In the week that the annual Scripps National Spelling Bee took place in the USA, it seems faintly ironic that I’m posting on the decline in spelling and grammar.
I regularly spot awful typos and grammatical howlers in both online and offline media and enjoy posting them on Twitter or Facebook, but there’s always a part of me that does so with a heavy heart.
Yes, know I may sound a bit like an old fart, but I’m not quite that rigid that I’m bemoaning the demise of the Queen’s English Society that officially admitted defeat earlier this month.
You see, we all make mistakes and things slip through the net occasionally, especially when publishing at speed online, but there’s no excuse for some things.
As I hope you can see from the terrible Facebook ad on the right, it’s clear that things are going awry when a brand such as Superdrug will let something pass without anyone spotting it.
What’s going wrong?
What’s sad is that this has only happened in the last few years and, as I see it, there are a few key reasons why.
1) Cost cutting: in order to maximise profit, successive CEOs have justified slashing staff costs and, in the print industry especially, this has led to outsourcing of key services, such as subbing, or ditching them altogether.
2) Print first, change later: the web is partly to blame – it’s so easy to go and update something after publication in seconds. This means that many people don’t consider it important to read through copy or look closely at a page before hitting the ‘Publish’ button any more.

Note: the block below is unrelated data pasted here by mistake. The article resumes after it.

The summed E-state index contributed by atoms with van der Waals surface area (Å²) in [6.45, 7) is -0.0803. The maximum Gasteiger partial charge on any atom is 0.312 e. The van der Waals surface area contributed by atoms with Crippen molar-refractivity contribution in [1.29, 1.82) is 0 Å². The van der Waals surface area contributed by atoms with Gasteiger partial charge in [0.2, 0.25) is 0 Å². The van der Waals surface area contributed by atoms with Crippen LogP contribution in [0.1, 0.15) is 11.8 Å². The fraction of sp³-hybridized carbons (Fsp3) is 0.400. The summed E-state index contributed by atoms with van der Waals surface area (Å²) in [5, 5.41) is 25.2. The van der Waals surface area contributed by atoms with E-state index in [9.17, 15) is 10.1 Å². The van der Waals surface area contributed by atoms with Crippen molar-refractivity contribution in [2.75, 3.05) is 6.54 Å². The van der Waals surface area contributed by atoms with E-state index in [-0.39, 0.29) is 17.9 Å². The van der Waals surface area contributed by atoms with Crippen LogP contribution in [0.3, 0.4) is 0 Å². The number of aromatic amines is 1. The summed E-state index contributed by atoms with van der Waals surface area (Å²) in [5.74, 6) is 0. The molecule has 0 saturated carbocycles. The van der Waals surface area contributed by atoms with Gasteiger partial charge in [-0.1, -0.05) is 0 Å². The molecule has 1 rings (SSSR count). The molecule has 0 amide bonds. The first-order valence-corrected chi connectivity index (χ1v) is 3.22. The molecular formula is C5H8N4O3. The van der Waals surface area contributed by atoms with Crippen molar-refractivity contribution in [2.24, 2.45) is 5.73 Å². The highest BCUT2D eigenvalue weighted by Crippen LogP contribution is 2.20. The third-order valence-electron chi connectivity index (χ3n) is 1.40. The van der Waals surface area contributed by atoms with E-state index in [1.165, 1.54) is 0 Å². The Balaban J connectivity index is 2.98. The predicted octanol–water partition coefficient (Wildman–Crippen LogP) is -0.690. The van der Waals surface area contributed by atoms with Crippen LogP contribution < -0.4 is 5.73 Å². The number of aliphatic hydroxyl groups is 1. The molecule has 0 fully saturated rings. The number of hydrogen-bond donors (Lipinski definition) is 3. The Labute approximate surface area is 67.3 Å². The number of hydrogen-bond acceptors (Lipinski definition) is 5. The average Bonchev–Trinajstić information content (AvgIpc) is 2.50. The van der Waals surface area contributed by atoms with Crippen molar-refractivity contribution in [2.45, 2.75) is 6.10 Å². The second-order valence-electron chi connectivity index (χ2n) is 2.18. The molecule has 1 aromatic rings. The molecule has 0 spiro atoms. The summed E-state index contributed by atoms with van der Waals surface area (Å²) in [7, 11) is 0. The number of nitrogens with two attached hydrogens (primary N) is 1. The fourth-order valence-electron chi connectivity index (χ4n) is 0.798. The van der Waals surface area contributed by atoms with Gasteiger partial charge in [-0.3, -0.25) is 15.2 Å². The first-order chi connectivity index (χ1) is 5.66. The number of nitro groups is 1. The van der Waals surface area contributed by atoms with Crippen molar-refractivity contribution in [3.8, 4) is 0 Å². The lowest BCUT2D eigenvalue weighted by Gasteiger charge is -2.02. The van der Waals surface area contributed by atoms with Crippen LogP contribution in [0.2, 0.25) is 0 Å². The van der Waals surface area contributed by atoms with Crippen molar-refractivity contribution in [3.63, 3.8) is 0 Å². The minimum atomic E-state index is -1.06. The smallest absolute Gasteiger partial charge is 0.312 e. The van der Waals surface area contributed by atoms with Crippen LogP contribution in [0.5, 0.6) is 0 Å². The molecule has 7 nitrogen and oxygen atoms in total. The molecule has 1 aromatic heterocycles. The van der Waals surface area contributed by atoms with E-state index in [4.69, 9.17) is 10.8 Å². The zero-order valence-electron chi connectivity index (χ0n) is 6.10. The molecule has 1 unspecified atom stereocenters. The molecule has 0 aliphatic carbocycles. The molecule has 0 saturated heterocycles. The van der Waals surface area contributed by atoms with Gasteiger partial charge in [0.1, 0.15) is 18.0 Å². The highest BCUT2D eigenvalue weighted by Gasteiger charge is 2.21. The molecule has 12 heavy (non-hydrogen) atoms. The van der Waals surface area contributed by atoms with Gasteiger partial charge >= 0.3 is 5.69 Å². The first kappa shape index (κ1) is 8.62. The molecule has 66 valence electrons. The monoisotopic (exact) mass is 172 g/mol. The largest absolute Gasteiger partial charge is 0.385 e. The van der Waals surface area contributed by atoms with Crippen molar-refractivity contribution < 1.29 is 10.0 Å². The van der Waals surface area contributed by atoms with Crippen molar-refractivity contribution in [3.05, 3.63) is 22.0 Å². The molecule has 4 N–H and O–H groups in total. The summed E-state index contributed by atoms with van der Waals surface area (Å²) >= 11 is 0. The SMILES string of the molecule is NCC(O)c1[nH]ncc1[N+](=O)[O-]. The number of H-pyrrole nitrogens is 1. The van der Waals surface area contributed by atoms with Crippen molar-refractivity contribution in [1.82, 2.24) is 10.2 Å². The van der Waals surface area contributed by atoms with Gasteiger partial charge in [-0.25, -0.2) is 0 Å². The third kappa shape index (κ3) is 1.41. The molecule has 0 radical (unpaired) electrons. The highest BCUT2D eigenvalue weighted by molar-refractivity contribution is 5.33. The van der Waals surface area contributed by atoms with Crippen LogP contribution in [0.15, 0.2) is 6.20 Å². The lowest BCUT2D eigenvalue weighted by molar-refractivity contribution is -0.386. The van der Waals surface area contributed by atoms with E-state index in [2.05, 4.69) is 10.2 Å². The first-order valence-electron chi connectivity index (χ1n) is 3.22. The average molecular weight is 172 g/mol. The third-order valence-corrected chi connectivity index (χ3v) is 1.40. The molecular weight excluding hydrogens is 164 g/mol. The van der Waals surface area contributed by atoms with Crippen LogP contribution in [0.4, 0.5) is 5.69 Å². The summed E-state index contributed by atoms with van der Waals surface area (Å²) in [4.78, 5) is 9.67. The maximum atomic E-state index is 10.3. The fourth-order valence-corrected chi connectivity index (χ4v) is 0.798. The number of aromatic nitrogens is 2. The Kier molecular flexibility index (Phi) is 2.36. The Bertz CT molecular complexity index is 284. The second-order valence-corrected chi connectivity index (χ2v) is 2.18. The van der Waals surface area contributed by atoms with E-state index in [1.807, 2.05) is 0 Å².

3) Spellcheck: within the last month, new research has shown that many people don’t even use spellcheck and those that do now find themselves unable to spell everyday (note: correct usage) words, such as ‘definitely’, ‘separate’ or ‘necessary’.
4) Txtspk: This is a bit of an old chestnut and I accept that language needs to evolve, otherwise we’d all still be reading books written in the style of Chaucer. However, it has now reached a point at which textspeak has become the norm in everyday written communication.
While major linguistic change often comes from the ground up, that’s not a reason for it to accelerate because major companies can’t be bothered.
Spelling and grammar may not matter as much in the modern world as they used to, but, for me, it’s all about comprehension.
Sure, people change the way they write and speak, but that doesn’t mean everyone should completely ignore rules. In my humble opinion (IMHO) brands who produce mass-market communication are those who ought to, at least, promote some semblance of correctness.
Doubtless in 10 years time, this sort of argument may seem quaint and charmingly outdated, but it’s important that some of us try to stick up for some sort of consistency. Otherwise, all we’ll be left with is what I like to term ‘Grammanarchy’.
Remember, you read it here first.